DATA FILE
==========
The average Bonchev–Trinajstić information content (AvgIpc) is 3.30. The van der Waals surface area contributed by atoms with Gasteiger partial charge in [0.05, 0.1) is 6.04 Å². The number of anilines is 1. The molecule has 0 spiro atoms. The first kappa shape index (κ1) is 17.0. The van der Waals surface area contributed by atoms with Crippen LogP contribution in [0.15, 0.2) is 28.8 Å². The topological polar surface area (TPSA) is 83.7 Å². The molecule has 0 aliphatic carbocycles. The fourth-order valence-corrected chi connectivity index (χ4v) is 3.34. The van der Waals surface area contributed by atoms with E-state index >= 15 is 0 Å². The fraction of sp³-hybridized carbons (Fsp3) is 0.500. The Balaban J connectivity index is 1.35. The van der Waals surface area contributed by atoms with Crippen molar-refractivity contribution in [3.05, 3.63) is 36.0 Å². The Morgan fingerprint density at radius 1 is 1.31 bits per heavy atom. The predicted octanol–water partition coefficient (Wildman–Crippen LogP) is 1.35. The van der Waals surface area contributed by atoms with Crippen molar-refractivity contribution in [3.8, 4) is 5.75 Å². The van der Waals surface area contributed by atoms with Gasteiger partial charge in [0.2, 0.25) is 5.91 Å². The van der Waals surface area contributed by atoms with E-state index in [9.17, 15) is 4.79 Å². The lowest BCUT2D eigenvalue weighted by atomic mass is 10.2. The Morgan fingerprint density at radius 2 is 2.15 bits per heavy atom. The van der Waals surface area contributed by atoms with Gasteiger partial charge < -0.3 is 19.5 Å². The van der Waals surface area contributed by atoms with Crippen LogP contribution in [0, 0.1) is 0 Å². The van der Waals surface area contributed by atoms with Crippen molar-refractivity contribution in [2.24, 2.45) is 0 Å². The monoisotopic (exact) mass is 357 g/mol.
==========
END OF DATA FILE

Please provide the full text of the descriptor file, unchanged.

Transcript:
The average Bonchev–Trinajstić information content (AvgIpc) is 3.30. The van der Waals surface area contributed by atoms with Gasteiger partial charge in [0.05, 0.1) is 6.04 Å². The number of anilines is 1. The molecule has 0 spiro atoms. The first kappa shape index (κ1) is 17.0. The van der Waals surface area contributed by atoms with Crippen LogP contribution in [0.15, 0.2) is 28.8 Å². The topological polar surface area (TPSA) is 83.7 Å². The molecule has 0 aliphatic carbocycles. The fourth-order valence-corrected chi connectivity index (χ4v) is 3.34. The van der Waals surface area contributed by atoms with E-state index >= 15 is 0 Å². The fraction of sp³-hybridized carbons (Fsp3) is 0.500. The Balaban J connectivity index is 1.35. The van der Waals surface area contributed by atoms with Crippen molar-refractivity contribution in [3.05, 3.63) is 36.0 Å². The Morgan fingerprint density at radius 1 is 1.31 bits per heavy atom. The predicted octanol–water partition coefficient (Wildman–Crippen LogP) is 1.35. The van der Waals surface area contributed by atoms with Crippen molar-refractivity contribution in [3.8, 4) is 5.75 Å². The van der Waals surface area contributed by atoms with Gasteiger partial charge in [0.2, 0.25) is 5.91 Å². The van der Waals surface area contributed by atoms with E-state index in [9.17, 15) is 4.79 Å². The lowest BCUT2D eigenvalue weighted by atomic mass is 10.2. The Morgan fingerprint density at radius 2 is 2.15 bits per heavy atom. The van der Waals surface area contributed by atoms with Gasteiger partial charge < -0.3 is 19.5 Å². The van der Waals surface area contributed by atoms with Crippen LogP contribution in [0, 0.1) is 0 Å². The van der Waals surface area contributed by atoms with Crippen molar-refractivity contribution in [2.24, 2.45) is 0 Å². The monoisotopic (exact) mass is 357 g/mol.